Trump victory: a changed America?

Some students have started wearing safety pins to show that they are safe people to talk to about the divisive issues that dominated this year's presidential campaign.

Donald’s Trump victory’s sorted most people into two groups: the jarred and the joyous.

Will the new president breed hope or hate? Will he divide or unify?

Even though America has yet to make her decision, most Lincoln students seem to fall to one side of the spectrum. They fear his presidency could threaten the freedoms and rights of minorities.

Certainly, Trump appears to many to be off to a rocky start. According to a recent poll by ABC News, a 50 percent of Americans view him unfavorably. His appointment of Steve Bannon as chief strategist will most likely do little to help him.

Until recently, Bannon was the editor-in-chief of Breitbart, a far-right news publication accused by the left and center-right for racism, homophobia and anti-semitism.

Trump critics also worry over the New Yorker’s appointment of Jeff Sessions as attorney general, who joked that his main dislike against the Ku Klux Klan was their consumption of marijuana.

The feelings for Democrats throughout the nation are being reciprocated at Lincoln, generally considered a liberal school.

Junior Coltrane Liu is upset with Trump’s victory. He is “sad to see the least competent candidate win over the most qualified candidate.

“It’s really depressing, especially for the women in [his] family” who were for Clinton.

According to a Southern Poverty Law Center poll of its readers, nearly two thirds of teachers believe that minority students were concerned about the election.

Substitute teacher Greg Burrill was unjarred by Trump’s triumph. Burrill “decided not to be afraid [of the billionaire’s victory] in advance.”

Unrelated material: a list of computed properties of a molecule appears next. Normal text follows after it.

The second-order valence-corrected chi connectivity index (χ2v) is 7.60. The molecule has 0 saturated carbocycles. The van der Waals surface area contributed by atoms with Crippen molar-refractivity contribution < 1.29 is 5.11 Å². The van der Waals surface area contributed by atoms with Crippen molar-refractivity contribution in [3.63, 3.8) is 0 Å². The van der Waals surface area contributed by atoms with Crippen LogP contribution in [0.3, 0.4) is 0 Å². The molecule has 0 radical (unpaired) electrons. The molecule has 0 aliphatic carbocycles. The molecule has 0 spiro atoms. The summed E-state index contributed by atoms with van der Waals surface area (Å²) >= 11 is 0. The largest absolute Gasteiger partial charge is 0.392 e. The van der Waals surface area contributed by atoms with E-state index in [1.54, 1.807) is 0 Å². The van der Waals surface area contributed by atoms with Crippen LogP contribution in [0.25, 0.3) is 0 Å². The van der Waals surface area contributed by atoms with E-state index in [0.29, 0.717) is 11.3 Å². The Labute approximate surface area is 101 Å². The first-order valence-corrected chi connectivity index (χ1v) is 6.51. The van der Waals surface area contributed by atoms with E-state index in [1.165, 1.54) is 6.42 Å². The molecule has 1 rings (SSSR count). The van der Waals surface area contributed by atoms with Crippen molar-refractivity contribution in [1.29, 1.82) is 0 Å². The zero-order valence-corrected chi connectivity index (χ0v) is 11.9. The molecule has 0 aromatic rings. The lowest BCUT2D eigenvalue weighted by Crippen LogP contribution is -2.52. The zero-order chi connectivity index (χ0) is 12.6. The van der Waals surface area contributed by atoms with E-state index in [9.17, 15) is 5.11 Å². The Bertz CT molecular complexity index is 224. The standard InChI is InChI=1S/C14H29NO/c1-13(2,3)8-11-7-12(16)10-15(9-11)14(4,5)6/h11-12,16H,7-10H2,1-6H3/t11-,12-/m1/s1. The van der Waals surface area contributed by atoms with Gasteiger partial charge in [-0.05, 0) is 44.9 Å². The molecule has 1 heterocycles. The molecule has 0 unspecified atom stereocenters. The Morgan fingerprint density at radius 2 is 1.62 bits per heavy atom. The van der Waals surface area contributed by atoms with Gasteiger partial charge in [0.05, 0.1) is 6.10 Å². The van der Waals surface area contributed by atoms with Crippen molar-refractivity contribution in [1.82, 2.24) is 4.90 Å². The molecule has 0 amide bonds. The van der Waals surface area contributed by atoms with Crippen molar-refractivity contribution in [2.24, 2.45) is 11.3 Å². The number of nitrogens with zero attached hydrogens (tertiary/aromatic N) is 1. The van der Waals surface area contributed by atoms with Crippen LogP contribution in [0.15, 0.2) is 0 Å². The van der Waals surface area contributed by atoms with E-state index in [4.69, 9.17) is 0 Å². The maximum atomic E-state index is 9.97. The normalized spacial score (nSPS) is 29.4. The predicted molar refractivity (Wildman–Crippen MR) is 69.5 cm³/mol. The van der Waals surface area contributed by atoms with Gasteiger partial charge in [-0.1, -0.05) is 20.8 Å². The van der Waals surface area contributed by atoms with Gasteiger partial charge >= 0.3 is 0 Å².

However, he believes that Trump is “a narcissist” and and that “it seems he’s just in an echochamber” of ideas within his political circle.

“[Republican politicians] believe that defense of the country is more important than the individuals that make it up,” Burrill adds.

“We don’t know much about what he’s going to do.”

Burrill, who serves on his neighborhood Democratic precinct, “worries more about the planet’s ecological structure” than the United States’ affairs.

Some Lincoln students have begun donning safety pins in response to the election. They seek to allow for a more tolerant environment. Those wearing the pins claim to be open to speaking with disgruntled minorities or Trump supporters who may have been harassed.

However, are Trump’s policies, perceived by many to be prejudiced, viable? The President-elect, who initially vowed to deport 11 million undocumented immigrants, now seeks to only expel those who are criminals; about 7 percent of the undocumented migrants, Pew Research Reports, even though he pledged to deport 3 million of them in a recent speech.

One sophomore who sided with Gary Johnson expressed joy over Trump’s victory.

“He stands up for what I believe in [in comparison to Clinton],” the student says.

Lincoln’s Leadership staged a “blackout” day on Nov. 17 in a call for solidarity after a contentious campaign. Participants wore black.

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